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The Path to PFAS Destruction in Wastewater

A four-pronged approach to PFAS management helps wastewater facilities identify, divert, accumulate, and destroy these dangerous substances in the water cycle.

At a Glance:

  • Per- and polyfluoroalkyl substances (PFAS), also known as "forever chemicals" due to their persistent nature, have become widespread environmental pollutants. Their presence in industrial and consumer products has resulted in their accumulation in the influent of water resource reclamation facilities (WRRFs).
  • Managing PFAS requires a holistic strategy centered on identification, diversion, accumulation, and destruction.
  • Leveraging multiple PFAS control strategies can empower utilities to develop an approach that is best suited to their specific challenges.
Kelly Landry, PhD

Multiple management tools can provide the best solution for PFAS control. Source: Hazen and Literature


The U.S. Environmental Protection Agency (EPA) has flagged PFAS as contaminants of emerging concern (CEC) due to their widespread presence and health risks. With the White House recently issuing the first-ever national, legally enforceable drinking water standard to protect communities from exposure to PFAS in drinking water, there's a push to find where these chemicals are coming from and control their levels across the water cycle. This uncertainty affects WRRFs, as PFAS can persist through treatment processes, potentially ending up in effluent and biosolids that are recycled back into source waters. The water sector is working hard to break this cycle and remove PFAS compounds at strategic places along the engineered water cycle.

PFAS Identification and Diversion

To limit the discharge of PFAS to WRRFs, utilities can develop source monitoring and control programs to identify PFAS dischargers and divert PFAS loads from entering the WRRF.

For example, when an environmental nonprofit approached a utility in Burlington, North Carolina, concerned about PFAS levels in their wastewater effluent, Hazen helped develop one of the most comprehensive PFAS source monitoring and control strategies in the U.S. to date. A risk assessment of wastewater sources, along with sewer system sampling and data analyses, pinpointed several dischargers contributing the most PFAS to the East Burlington Wastewater Treatment Plant. Burlington worked cooperatively with those dischargers to create and execute plans to reduce PFAS in their waste streams, such as phasing out PFAS and implementing closed-loop systems. Since these plans were implemented, PFAS levels in the wastewater effluent decreased by more than 90%.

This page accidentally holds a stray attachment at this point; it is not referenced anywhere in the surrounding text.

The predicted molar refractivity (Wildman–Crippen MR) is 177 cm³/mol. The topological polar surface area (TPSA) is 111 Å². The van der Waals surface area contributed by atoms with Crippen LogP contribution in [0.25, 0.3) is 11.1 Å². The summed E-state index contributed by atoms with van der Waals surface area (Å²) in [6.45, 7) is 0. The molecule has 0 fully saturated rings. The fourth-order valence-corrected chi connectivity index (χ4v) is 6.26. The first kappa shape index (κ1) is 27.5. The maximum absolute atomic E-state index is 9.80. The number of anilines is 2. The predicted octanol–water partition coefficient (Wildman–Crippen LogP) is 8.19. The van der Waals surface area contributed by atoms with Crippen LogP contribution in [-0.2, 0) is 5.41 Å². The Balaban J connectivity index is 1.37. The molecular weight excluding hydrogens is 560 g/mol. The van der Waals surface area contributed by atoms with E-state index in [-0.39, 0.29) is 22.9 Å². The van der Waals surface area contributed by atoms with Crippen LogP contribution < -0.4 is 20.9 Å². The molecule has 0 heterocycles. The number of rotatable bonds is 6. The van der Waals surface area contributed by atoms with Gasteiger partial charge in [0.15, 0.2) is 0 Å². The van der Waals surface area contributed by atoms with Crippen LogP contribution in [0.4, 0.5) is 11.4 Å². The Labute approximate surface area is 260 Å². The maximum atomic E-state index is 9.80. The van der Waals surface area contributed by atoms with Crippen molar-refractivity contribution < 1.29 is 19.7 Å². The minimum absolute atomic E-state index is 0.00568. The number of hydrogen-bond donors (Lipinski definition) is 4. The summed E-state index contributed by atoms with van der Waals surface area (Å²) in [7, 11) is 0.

The team evaluated multiple alternative accumulation technologies for PFAS management: powdered adsorbents, foam fractionation, and granular activated carbon. Studies have shown that the removal of individual PFAS compounds can vary widely, from low removal (<10%) of short-chain PFAS to high removal (>90%) of long-chain PFAS. Source: Hazen and Literature


PFAS are easier to manage in smaller and more concentrated volumes, which is why an accumulation strategy is a key step in PFAS management. Hazen supported a client in Virginia investigating alternative accumulation technologies for concentrating PFAS into a smaller volume, so they are easier to remove from the mainstream wastewater flow. Bench-scale and full-scale studies explored the application of foam fractionation, powdered adsorbents, and granular activated carbon (GAC) to remove PFAS from the mainstream flow.

Although these technologies can remove PFAS from mainstream wastewater, they generate a low-volume, concentrated PFAS waste product—such as brine, exhausted GAC, and foam—that requires further treatment to destroy the strong carbon-fluorine bond.

“At Hazen, we are solution agnostic and do not promote a specific technology. We are here to support and meet the client’s needs and identify the best solution for them.


The final step in managing PFAS involves using destruction technologies capable of breaking the carbon-fluorine bond. Various successful methods include supercritical water oxidation (SCWO), gasification/pyrolysis, feammox (ammonium oxidation under ferric-iron reducing conditions), and electrochemical oxidation (EO).

During electrochemical oxidation, PFAS in the solution are adsorbed on an anode surface, where oxidant radicals degrade the compound via mediated electrolysis, breaking the carbon-fluorine bonds. This process produces carbon dioxide, hydrofluoric acid, and fluoride ions.

Hazen, in partnership with Aclarity and the US Bureau of Reclamation, is conducting a pilot study to assess the viability of EO in destroying PFAS in concentrated PFAS-containing reverse osmosis brine. Testing will assess energy efficiency, electrode longevity, and scalability.

Electrochemical oxidation involves passing PFAS-laden water through an array of electrodes, including a positively charged anode and a negatively charged cathode. The process leads to the degradation of PFAS compounds, as it breaks down long-chain PFAS and removes fluorine from the alkyl chain. Source: Hazen and Literature

PFAS in Wastewater Aren't Necessarily Forever

Despite the nickname, PFAS do not have to stick around “forever” once they enter water systems. Employing the right technology at the right stages in the engineered water cycle is an opportunity for utilities to disrupt PFAS cycling. As the EPA continues to develop new regulations and recommendations regarding PFAS levels in wastewater and biosolids, the engineering community will need to work together to address this unique challenge.

“It's always going to be a team effort,” explains Landry. “There isn’t a one-size-fits-all solution for everyone. We all need to understand what our role is in this challenging problem.”